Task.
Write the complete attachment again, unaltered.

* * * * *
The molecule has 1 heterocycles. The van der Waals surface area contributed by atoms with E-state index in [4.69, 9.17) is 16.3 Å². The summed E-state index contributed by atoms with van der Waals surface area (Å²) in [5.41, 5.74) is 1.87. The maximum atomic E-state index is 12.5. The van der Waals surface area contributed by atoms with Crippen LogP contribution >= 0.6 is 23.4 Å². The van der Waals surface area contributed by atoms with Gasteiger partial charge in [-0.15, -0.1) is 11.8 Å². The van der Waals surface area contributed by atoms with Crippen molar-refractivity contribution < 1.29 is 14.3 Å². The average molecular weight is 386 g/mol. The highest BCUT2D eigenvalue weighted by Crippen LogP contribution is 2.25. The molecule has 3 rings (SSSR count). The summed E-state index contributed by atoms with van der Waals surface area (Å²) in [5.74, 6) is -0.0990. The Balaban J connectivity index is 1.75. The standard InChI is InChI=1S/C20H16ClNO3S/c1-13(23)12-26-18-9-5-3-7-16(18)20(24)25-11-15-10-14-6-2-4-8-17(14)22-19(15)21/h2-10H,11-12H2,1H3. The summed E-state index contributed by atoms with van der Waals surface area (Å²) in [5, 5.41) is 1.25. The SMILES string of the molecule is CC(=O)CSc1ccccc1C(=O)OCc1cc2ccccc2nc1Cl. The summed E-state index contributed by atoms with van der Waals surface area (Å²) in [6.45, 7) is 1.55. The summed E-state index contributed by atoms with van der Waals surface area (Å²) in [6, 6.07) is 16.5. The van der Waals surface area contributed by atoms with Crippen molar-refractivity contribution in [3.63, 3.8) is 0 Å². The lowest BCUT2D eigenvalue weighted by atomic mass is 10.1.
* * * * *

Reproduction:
The molecule has 1 heterocycles. The van der Waals surface area contributed by atoms with E-state index in [4.69, 9.17) is 16.3 Å². The summed E-state index contributed by atoms with van der Waals surface area (Å²) in [5.41, 5.74) is 1.87. The maximum atomic E-state index is 12.5. The van der Waals surface area contributed by atoms with Crippen LogP contribution >= 0.6 is 23.4 Å². The van der Waals surface area contributed by atoms with Gasteiger partial charge in [-0.15, -0.1) is 11.8 Å². The van der Waals surface area contributed by atoms with Crippen molar-refractivity contribution < 1.29 is 14.3 Å². The average molecular weight is 386 g/mol. The highest BCUT2D eigenvalue weighted by Crippen LogP contribution is 2.25. The molecule has 3 rings (SSSR count). The summed E-state index contributed by atoms with van der Waals surface area (Å²) in [5.74, 6) is -0.0990. The Balaban J connectivity index is 1.75. The standard InChI is InChI=1S/C20H16ClNO3S/c1-13(23)12-26-18-9-5-3-7-16(18)20(24)25-11-15-10-14-6-2-4-8-17(14)22-19(15)21/h2-10H,11-12H2,1H3. The summed E-state index contributed by atoms with van der Waals surface area (Å²) in [5, 5.41) is 1.25. The SMILES string of the molecule is CC(=O)CSc1ccccc1C(=O)OCc1cc2ccccc2nc1Cl. The summed E-state index contributed by atoms with van der Waals surface area (Å²) in [6.45, 7) is 1.55. The summed E-state index contributed by atoms with van der Waals surface area (Å²) in [6, 6.07) is 16.5. The van der Waals surface area contributed by atoms with Crippen molar-refractivity contribution in [3.63, 3.8) is 0 Å². The lowest BCUT2D eigenvalue weighted by atomic mass is 10.1.